A Common Single-Person Research Design That Does Not Work (Well)

I’ve had some success in grant proposals with research designs for human-centered software engineering that follow the following (common) pattern. It is a three-step of

  1. Structured literature review (to create an initial theory),
  2. Action research (to build out the quickly evolving theory), and
  3. Case study research (to conclude by evaluating the theory)

I won a couple of one-person (Ph.D. student, i.e. three years of work) grants with this, but execution has been harder than expected. The skilled observer (e.g. experienced principal investigator) may have an obvious reaction, an issue I also wondered about: How much of action research and case study can a single person actually get done? It turned out, this isn’t the key question, at least not if you want to get the work done in three years.

The hidden trap is the time it takes to perform the structured literature review (SLR). An SLR done well easily consumes a full year, leaving insufficient time for both action and case study research within the assumed time frame.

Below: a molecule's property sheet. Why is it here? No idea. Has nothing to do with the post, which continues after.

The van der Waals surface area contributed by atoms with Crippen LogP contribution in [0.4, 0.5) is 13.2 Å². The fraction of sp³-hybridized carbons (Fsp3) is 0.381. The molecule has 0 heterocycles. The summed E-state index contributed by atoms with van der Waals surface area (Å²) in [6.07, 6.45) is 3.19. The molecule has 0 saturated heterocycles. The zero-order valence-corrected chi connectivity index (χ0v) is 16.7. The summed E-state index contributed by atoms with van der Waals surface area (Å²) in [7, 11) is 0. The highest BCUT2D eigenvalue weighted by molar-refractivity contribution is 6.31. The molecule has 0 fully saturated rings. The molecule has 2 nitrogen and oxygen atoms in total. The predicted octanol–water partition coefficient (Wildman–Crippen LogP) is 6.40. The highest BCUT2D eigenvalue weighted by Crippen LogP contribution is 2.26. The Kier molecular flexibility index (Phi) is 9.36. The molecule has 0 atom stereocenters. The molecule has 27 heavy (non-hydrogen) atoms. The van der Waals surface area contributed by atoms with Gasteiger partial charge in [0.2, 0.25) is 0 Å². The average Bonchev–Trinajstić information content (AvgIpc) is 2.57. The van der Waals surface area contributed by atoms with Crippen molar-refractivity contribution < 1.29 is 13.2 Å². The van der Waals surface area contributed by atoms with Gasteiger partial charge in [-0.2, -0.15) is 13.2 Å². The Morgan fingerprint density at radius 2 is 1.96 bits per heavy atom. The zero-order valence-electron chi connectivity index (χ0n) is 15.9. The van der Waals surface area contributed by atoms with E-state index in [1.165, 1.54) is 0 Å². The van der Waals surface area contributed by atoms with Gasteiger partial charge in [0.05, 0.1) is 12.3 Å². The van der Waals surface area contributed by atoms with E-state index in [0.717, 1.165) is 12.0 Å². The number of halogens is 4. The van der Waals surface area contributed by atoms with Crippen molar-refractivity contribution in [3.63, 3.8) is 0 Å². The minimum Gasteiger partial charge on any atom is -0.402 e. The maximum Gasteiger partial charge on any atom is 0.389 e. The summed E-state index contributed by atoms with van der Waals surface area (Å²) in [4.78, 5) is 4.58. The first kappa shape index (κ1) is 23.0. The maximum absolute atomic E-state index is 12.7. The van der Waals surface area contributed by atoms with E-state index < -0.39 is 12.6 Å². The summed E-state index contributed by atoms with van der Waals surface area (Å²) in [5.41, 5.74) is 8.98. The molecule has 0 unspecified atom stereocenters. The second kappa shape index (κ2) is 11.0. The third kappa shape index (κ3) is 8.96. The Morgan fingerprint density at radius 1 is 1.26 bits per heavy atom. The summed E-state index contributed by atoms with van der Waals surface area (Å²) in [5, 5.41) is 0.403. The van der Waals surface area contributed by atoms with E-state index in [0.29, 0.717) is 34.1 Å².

For one, the Ph.D. student often has to learn the methods, which are at least the SLR method. The most common type of SLR in computer science, Kitchenham’s approach, is mumm on data synthesis, i.e. the actual theory building. Hence students have to learn a qualitative data analysis (QDA) method like thematic coding as well. Until the student got proficient in these methods + quality assurance practices, a year has come and gone. This leaves less then expected room for an extensive theory build-out and evaluation.

Unless we can expand the time frame to four years, this research design is too much for one person. My attempts at funding two people through a grant proposal based on this pattern also didn’t work, because it was considered too costly–one person should be sufficient. But it is not, as just explained.

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